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6. The Ultimate Knowledge
on jñāna [cultivation of knowledge], are being given the pride of place by noted savants?” Śrīla combined in the word Vedānta are veda and anta. Veda means “knowledge,” and anta means “goal” or ”end .” So Vedānta means “the end of all knowledge, or veda.” Now, in the Bhagavad-gītā Lord Kṛṣṇa says end of knowledge. And if we take shelter of the Māyāvādī Vedantists, the bluffers, then we cannot knowledge are also rascals. They are willingly being cheated. Let the Māyāvādī Vedantists and their
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Śrīla Prabhupāda: Once again, Vedānta means “the ultimate knowledge.” And what is that knowledge many births, one who is actually in knowledge at last surrenders unto Me.” So unless one surrenders to Kṛṣṇa, there is no jñāna, no knowledge.
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Therefore the Māyāvādī Vedantists are all nonsense – they have no knowledge at all. The subject matter of ultimate knowledge, Vedānta, is Kṛṣṇa, God. So if one does not know who God is, who Kṛṣṇa is , and if one does not surrender to Him, then where is the question of knowledge? But if a rascal claims that “I am a man of knowledge,” what can be done?
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understands that Vāsudeva, Kṛṣṇa, is everything, then that is knowledge. But such a mahātmā is very rare.” Before coming to this understanding, one has no knowledge. His so-called understanding is the ultimate knowledge. But if you do not understand Kṛṣṇa, then where is your knowledge? Half-way knowledge is not knowledge. It must be complete knowledge.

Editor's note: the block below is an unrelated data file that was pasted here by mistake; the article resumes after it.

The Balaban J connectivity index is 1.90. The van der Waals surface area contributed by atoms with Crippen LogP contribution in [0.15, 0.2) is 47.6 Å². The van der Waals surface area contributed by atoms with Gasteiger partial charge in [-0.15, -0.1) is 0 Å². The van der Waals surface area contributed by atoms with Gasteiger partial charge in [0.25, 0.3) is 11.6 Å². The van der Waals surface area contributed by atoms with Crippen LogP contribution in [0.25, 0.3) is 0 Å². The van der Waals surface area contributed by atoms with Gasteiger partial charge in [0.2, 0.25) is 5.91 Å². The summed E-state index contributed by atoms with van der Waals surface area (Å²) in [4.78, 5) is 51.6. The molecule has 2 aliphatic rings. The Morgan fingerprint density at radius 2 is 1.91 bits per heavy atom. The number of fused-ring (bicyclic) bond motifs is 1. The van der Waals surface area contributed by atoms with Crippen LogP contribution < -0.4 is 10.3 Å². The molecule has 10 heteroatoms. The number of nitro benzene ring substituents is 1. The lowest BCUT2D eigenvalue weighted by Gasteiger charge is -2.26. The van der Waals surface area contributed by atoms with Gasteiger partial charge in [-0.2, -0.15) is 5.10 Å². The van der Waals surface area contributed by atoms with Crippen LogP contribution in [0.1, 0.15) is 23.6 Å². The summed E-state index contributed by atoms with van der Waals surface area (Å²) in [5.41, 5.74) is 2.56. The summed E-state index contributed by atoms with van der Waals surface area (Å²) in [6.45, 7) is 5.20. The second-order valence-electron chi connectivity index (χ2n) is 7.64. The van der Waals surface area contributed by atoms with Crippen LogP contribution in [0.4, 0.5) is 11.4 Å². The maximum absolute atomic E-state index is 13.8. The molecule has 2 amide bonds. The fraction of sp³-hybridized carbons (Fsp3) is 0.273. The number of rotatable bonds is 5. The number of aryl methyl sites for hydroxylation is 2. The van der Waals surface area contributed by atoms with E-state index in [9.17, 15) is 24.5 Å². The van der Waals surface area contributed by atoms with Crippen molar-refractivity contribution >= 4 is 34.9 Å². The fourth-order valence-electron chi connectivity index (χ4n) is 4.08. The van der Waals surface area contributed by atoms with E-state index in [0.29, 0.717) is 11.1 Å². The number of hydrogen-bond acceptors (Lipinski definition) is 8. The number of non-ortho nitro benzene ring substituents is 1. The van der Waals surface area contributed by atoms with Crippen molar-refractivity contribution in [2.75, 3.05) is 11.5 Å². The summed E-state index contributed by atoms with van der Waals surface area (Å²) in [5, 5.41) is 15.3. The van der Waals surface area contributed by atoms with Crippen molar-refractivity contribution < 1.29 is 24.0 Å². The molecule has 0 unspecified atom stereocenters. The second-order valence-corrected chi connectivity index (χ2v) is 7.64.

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Puṣṭa Kṛṣṇa: Śrīla Prabhupāda, are you saying that the Māyāvādīs have no knowledge at all?
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Śrīla Prabhupāda: The real aim of saṁskāras is to bring a rascal to the platform of knowledge knowledge. So the purpose of saṁskāras is to gradually bring a person who has no knowledge of spiritual
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Pradyumna: There’s just one more thing, Śrīla Prabhupāda. What’s the minimum knowledge one must have to . . .
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“The humble sages, by virtue of true knowledge, see with equal vision a learned and gentle brāhmaṇa degree-holder who has no tapasya and no character – Kṛṣṇa says he is māyayāpahṛta-jñānā, “his knowledge knowledge. He’s a rascal. He’s an animal. This is the perspective of Vedic civilization.
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-gītā, and still it is accepted as the greatest book of knowledge all over the world. Even people from knowledge. Who can give such knowledge? That is the proof that He is God. Kṛṣṇa has all opulences in full, including knowledge. Other than here in Kṛṣṇa’s words, where is such knowledge throughout the whole world? Every line is sublime knowledge. If you study Bhagavad-gītā scrutinizingly, you’ll understand that Kṛṣṇa is the Supreme Lord.
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That complete knowledge is possible, as it is said in the Bhagavad-gītā, bahūnāṁ janmanām ante – after many births. Those who are striving to acquire knowledge – after many, many births, when actually by the grace of God and by the grace of a devotee they come to knowledge, then such persons agree
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Pradyumna: Śrīla Prabhupāda, you’re saying we must know God before we can love Him. So that means devotional service is preceded by knowledge.
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two words combined in the word Vedānta are veda and anta. Veda means “knowledge,” and anta means “goal” or ”end.” So Vedānta means “the end of all knowledge, or veda.” Now, in the Bhagavad-gītā Lord